Stop yo-yo dieting for good

Cathal Barry offers advice on choosing the right food

Yo-yo dieting is a notoriously seasonal fad. People’s weight patterns tend to go up and down as the seasons change. It’s a matter of fact, but it doesn’t have to be.

Now the holidays are over, people are already beginning to let their summer slimming diets slide, safe in the knowledge that their hard earned beach bodies will not be revealed again until sometime next year.

Those who opt to add an additional layer of insulation for the cold winter months rarely realise the detrimental effect it may have on their health, especially considering the vast majority fail to lose all they put on during that period in time for summer. Even those who try their best to keep the weight gain at bay often still fall short, giving into temptation and over-indulging at Christmas. It all piles up.


However, optimal health is achievable; it just requires a little bit of balance. And that begins with nutrition. So next time you head to the shops, keep it simple – everything in moderation.

Fill your trolley with lots of leafy greens, and throw in some fruit for colour. Eating vegetables provides health benefits – people who eat more vegetables and fruits are likely to have a reduced risk of some chronic diseases. Vegetables also provide nutrients vital for health and maintenance of your body.


Then head for the meats – plenty of lean cuts with some chicken and fish for good measure. Protein is an important component of every cell in the body. Hair and nails are mostly made of protein, and it is also an important building block of bones, muscles, cartilage, skin, and blood.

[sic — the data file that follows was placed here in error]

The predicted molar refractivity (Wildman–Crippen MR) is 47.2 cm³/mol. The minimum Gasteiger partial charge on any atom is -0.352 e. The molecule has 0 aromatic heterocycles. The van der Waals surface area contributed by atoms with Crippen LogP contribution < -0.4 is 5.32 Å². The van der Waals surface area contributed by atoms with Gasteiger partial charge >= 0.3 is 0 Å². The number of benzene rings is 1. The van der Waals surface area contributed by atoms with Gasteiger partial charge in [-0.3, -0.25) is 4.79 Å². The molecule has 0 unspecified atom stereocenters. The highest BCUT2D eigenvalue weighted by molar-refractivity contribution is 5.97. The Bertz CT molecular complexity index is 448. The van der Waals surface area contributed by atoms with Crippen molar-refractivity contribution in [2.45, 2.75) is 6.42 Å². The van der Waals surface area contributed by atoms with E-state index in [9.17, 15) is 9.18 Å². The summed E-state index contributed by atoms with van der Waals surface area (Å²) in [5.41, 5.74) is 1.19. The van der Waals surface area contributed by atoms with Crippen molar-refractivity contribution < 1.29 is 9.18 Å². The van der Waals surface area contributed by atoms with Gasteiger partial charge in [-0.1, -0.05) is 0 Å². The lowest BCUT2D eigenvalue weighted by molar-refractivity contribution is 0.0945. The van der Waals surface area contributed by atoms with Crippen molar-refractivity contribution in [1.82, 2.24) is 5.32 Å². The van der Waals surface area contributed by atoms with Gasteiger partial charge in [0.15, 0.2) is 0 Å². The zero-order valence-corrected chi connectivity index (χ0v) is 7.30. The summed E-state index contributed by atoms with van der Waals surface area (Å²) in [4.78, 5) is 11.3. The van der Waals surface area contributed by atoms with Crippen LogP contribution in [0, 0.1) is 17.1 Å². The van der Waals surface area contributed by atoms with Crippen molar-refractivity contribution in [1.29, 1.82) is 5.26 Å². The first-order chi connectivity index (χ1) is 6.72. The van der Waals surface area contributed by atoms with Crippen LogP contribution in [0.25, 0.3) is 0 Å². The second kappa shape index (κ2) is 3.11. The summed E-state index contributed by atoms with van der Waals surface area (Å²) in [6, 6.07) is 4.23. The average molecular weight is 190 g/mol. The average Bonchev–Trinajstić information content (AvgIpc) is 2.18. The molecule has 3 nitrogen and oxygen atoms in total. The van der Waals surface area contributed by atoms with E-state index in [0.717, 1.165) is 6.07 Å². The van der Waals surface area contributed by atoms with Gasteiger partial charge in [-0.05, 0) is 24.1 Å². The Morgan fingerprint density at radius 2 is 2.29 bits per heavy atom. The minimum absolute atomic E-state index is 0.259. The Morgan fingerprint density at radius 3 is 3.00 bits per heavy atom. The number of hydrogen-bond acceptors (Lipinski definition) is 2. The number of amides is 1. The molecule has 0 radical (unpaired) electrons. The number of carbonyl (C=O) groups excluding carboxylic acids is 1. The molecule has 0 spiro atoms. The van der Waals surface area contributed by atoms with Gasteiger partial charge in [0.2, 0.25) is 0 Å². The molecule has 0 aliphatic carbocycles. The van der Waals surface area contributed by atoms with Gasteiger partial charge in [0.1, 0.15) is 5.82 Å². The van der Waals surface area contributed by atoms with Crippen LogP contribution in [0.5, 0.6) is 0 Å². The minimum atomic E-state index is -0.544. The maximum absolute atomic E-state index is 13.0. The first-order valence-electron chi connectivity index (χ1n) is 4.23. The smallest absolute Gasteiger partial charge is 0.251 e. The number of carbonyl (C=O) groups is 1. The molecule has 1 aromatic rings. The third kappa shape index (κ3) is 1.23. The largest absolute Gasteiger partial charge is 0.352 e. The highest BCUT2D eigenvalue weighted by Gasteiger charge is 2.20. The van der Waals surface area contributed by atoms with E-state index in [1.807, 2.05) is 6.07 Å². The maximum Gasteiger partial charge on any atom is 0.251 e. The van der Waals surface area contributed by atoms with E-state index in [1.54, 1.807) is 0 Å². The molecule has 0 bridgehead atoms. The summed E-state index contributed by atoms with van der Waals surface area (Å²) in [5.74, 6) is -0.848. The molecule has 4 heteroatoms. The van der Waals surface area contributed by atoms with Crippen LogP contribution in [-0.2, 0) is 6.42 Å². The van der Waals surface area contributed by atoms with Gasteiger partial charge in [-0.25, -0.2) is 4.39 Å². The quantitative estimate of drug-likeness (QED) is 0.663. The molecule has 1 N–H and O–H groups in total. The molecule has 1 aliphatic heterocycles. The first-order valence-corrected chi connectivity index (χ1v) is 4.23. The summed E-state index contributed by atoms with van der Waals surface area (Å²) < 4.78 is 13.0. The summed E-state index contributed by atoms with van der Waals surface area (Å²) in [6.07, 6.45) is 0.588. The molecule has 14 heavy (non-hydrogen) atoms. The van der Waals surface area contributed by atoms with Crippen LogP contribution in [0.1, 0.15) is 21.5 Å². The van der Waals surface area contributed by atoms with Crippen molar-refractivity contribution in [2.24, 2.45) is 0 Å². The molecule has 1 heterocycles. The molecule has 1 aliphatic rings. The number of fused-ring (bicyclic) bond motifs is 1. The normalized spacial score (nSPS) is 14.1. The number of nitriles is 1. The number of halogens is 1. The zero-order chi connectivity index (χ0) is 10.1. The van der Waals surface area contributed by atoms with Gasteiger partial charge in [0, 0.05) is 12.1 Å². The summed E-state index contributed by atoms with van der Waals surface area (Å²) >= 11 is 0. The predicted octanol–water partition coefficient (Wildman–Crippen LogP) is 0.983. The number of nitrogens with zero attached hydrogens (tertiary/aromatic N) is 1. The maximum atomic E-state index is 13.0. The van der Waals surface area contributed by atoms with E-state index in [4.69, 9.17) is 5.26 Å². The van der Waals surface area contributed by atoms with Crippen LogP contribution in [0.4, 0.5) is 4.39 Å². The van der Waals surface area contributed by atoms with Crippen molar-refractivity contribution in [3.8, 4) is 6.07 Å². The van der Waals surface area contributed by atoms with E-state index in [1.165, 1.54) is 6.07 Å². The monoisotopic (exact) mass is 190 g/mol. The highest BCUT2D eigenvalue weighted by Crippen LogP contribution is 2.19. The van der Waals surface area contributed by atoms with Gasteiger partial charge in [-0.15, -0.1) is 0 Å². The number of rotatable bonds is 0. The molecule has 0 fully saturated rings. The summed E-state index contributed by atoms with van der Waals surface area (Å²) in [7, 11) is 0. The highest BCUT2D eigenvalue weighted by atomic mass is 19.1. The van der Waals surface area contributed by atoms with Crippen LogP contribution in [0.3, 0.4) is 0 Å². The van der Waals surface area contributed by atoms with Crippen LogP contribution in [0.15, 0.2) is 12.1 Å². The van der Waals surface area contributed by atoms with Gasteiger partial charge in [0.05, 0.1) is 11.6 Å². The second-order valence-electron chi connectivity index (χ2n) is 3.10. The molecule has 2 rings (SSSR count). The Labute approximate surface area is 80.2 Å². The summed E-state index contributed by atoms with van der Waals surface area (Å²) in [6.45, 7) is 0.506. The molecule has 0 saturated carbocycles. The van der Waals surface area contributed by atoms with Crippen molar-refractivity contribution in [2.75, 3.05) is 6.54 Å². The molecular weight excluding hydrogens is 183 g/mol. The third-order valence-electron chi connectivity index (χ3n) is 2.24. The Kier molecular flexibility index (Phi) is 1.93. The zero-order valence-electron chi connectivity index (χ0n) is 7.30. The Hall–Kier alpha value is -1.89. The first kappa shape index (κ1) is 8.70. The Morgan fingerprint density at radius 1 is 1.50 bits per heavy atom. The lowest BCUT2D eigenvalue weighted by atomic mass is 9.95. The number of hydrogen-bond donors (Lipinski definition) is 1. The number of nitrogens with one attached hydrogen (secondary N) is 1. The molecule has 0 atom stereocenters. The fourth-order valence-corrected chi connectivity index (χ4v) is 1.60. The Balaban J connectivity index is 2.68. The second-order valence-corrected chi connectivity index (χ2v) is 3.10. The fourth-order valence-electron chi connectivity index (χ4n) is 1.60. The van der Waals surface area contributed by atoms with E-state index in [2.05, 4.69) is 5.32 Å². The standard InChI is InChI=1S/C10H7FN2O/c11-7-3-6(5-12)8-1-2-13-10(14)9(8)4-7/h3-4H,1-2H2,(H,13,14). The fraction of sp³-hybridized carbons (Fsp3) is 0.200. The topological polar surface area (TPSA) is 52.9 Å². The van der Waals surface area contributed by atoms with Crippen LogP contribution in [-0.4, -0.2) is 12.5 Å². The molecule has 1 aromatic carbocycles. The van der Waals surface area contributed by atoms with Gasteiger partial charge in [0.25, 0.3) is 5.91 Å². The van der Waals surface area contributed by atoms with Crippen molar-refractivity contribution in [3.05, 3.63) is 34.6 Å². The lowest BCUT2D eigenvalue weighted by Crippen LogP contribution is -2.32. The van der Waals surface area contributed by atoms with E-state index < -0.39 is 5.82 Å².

Carbohydrates have been almost criminalised by many modern diets. Rather than cutting them out, try switching to healthier alternatives. Swap that slice of toast for a bowl of porridge, replace the pasta with wholegrain rice and switch spaghetti for a wholesome Irish spud.

Fat has also got a bad rap in recent years. However, it’s important to remember that dietary fat does not equate to bodily fat if eaten as part of a healthy and balanced diet. So, stock up on plenty of avocados, nuts and extra virgin olive oil while you’re there.

One good rule of thumb is to avoid processed foods. Some tinned and packaged goods are ok, but nowhere near as nutritionally dense as fresh whole foods. Remember, covering up with winter coats and cardigans can buy the procrastinators some time, but those serious about their health will realise their weight is something that must be monitored all year round.